Tomb of the Unknown Soldier at Arlington Cemetery
Tomb of the Unknown Soldier at Arlington Cemetery

Arlington National Cemetery, for instance, holds an annual Renewal & Remembrance event that is typically open to the public. Unfortunately, in 2020, it was canceled due to COVID-19. However, the cemetery still offered the local community and the world the opportunity to come together in spirit to honor those buried at the cemetery. Instead of the usual public remembrance event, Arlington held a small closed ceremony with video access for the public. Next year’s event, scheduled for July 19, 2021, will be the 25th Anniversary of Renewal & Remembrance.

The city of Hamilton, Ontario, offers “Stories in the Stones” tours, reminding visitors that cemeteries “are like museums, with their headstones serving as a record of our culture and social history.” The free, guided walking tour takes place at Hamilton Cemetery, Canada’s first and oldest municipally owned and operated cemetery. Noted burials include early settlers Robert Land and George Hamilton, victims of the Desjardins Railway Disaster, American Civil War Veterans, as well as local political figures. The tours offer visitors interesting tales about the individuals buried there – about their lives, about their deaths, and about the history, they left behind.

Other cemeteries worth touring include:

Monument at Bonaventure Cemetery
Bonaventure Cemetery

Bonaventure Cemetery in Savannah, Georgia: Home of hauntingly beautiful grounds, classic sculptures, and historical relevance. Burial site of Johnny Mercer, American songwriter and founder of Capitol Records; Conrad Aiken, poet and writer; and Gracie Watson, who died of pneumonia at age 6 in 1889 and is remembered with a stunningly accurate statue.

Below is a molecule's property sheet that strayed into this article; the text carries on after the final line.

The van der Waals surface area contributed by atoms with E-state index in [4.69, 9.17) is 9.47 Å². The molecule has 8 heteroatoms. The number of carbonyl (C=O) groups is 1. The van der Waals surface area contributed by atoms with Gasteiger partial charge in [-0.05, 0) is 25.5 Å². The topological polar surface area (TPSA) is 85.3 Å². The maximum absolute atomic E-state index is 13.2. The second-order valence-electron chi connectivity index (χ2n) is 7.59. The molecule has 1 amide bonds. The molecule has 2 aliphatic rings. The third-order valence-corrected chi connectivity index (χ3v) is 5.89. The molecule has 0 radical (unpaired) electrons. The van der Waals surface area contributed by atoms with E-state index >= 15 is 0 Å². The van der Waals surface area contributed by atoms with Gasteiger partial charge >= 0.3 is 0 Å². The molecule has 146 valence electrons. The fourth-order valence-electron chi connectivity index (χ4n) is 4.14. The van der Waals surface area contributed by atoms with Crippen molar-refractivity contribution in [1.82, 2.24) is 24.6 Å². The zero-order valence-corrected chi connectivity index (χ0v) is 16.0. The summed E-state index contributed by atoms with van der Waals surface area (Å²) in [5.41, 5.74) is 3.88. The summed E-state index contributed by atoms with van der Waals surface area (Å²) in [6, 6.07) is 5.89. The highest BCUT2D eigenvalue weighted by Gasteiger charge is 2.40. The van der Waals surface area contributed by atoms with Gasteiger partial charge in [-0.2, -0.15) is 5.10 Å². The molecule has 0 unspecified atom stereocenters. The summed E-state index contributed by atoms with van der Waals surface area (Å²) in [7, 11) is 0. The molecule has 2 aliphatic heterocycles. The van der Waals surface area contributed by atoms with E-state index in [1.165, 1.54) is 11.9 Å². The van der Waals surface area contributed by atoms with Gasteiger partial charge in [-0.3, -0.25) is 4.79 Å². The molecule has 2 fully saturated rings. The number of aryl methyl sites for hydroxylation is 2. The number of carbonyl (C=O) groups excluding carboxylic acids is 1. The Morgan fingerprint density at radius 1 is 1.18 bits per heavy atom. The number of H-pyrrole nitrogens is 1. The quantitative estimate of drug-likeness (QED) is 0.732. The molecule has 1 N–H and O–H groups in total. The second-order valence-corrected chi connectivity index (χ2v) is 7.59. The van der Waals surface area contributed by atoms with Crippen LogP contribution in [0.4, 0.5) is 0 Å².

Père Lachaise in Paris, France
Père Lachaise in Paris, France

Père Lachaise in Paris, France: The world’s most visited cemetery, which receives over 3.5 million visitors annually, nearly the same number of visitors as the Empire State Building. Among the many notable individuals buried here are Oscar Wilde, author; Jim Morrison, musician; and Frédéric Chopin, composer.

Myles Standish Burying Grounds in Duxbury, Massachusetts: Named after the military leader of Plymouth, this is the oldest established cemetery in the United States. Captain Myles Standish is buried here alongside several passengers of the Mayflower.

While you may not have Mayflower passengers or hauntingly beautiful statues in your cemetery, you certainly have something worth visiting. Whether you offer regular guided tours or allow daily self-guided tours to the public, you have an opportunity through digital mapping to bring tourists to your cemetery.

Benefits of Cemetery Mapping Software

Properties that take advantage of cemetery management software and choose to have their grounds digitally mapped using drones and high-end imaging will have a distinct advantage over other cemeteries. With graveyard tourism on the rise, individuals are seeking out sites that can provide modern methods of listing each headstone as well as interesting aspects of each location. Cemeteries using digital cemetery mapping will support the growth and profitability of their property.

Cemetery mapping software enables cemeteries to keep in touch with the growing industry of tourism within their realm. Cemeteries can host events and provide opportunities for tourists to enjoy their grounds. They can offer remembrance events, structured walking tours, or individual and private tours of a well-mapped cemetery without the concern and struggle of researching a grave’s location. With access to accurate, up-to-date maps, cemetery tourists are able to visit permanent, lasting tributes of their loved ones as well as uncover the stories in the stones.

Stay connected

Subscribe to receive new blogs from OpusXenta in your inbox.

Like this post? You might enjoy these: